Acer Chromebook Spin 311 Review: A Reliable Entertainment Unit with Some App Quirks

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Acer Chromebook Spin 311

I purchased the Acer Chromebook Spin 311 with the intention of using it as a bedside entertainment center. My primary requirements were seamless streaming capabilities and a quality screen resolution. The device’s versatile design, allowing me to position the screen like a laptop or flip it forward into a triangular shape, appealed to me. Additionally, I needed reliable Bluetooth connectivity for my comfortable sleeping headphones. However, my expectations took a hit with the ChromeOS version of MediaMonkey, leading to some initial disappointment.

Let’s start with the positive aspects. The device itself is fantastic, exuding a sturdy build. The touchscreen is responsive, although there are occasional instances where I need to tap an app multiple times to activate it. The screen resolution and sound quality are commendable for a device of this size and price range. While it doesn’t match studio quality, the streaming experience is beautiful, with clear visuals comparable to watching on a television. A small but appreciated feature is the presence of USB-C ports on both sides, adding convenience to the plugging-in process.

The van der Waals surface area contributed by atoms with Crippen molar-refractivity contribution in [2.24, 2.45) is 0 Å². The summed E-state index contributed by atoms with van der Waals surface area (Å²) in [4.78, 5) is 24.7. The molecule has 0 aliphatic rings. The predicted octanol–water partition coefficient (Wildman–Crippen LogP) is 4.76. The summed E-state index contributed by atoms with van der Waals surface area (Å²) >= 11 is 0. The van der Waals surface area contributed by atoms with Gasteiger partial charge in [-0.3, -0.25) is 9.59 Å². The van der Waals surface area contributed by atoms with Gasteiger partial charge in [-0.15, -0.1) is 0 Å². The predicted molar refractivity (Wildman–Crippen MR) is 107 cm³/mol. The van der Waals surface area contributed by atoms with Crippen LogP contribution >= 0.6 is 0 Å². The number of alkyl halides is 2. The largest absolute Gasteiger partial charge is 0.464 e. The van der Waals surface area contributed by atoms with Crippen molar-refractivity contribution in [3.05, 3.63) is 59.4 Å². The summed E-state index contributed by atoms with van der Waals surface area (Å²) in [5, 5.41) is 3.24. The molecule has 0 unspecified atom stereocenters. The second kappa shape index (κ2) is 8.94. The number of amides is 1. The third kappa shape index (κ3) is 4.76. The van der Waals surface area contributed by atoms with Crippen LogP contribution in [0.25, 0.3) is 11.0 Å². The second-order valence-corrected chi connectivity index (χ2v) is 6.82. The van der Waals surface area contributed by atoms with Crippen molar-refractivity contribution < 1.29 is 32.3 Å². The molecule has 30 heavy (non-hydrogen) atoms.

Acer Chromebook Spin 311

Performance-wise, the Chromebook Spin 311 impresses. Lag is nonexistent, and streaming services like Netflix, Hulu, and Disney+ run without any issues.

App Frustrations and Triumphs Acer Chromebook Spin 311

However, a significant drawback lies in the quality of apps. This initially left me contemplating a return, but after reconsideration, I opted to stick with it. The disappointment stemmed partly from the underwhelming ChromeOS version of MediaMonkey. Despite trying various music apps, I settled for VLC, choosing the one that irritated me the least. Many apps come with intrusive ads, even those that require payment don’t always justify their value.

Even seemingly basic apps, like an alarm clock or a Bluetooth manager, proved challenging to find. After trying several options, I settled for the least annoying or most functional ones. The quest for a simple power button app was surprisingly frustrating, with numerous options performing poorly or requiring the closure of ads before shutting down.

In the decision-making process, I had to weigh the device’s solid build and reliable performance against the subpar app ecosystem compared to Windows or Mac.

Ultimately, I’m pleased that I decided to keep the Acer Chromebook Spin 311. Despite the app-related challenges, it serves as a dependable entertainment unit where it matters most. It excels as a streamer, offering a beautiful picture, and delivering a satisfying music experience. While the app selection leaves something to be desired, considering the affordable price point, it still represents a good deal that I can live with.

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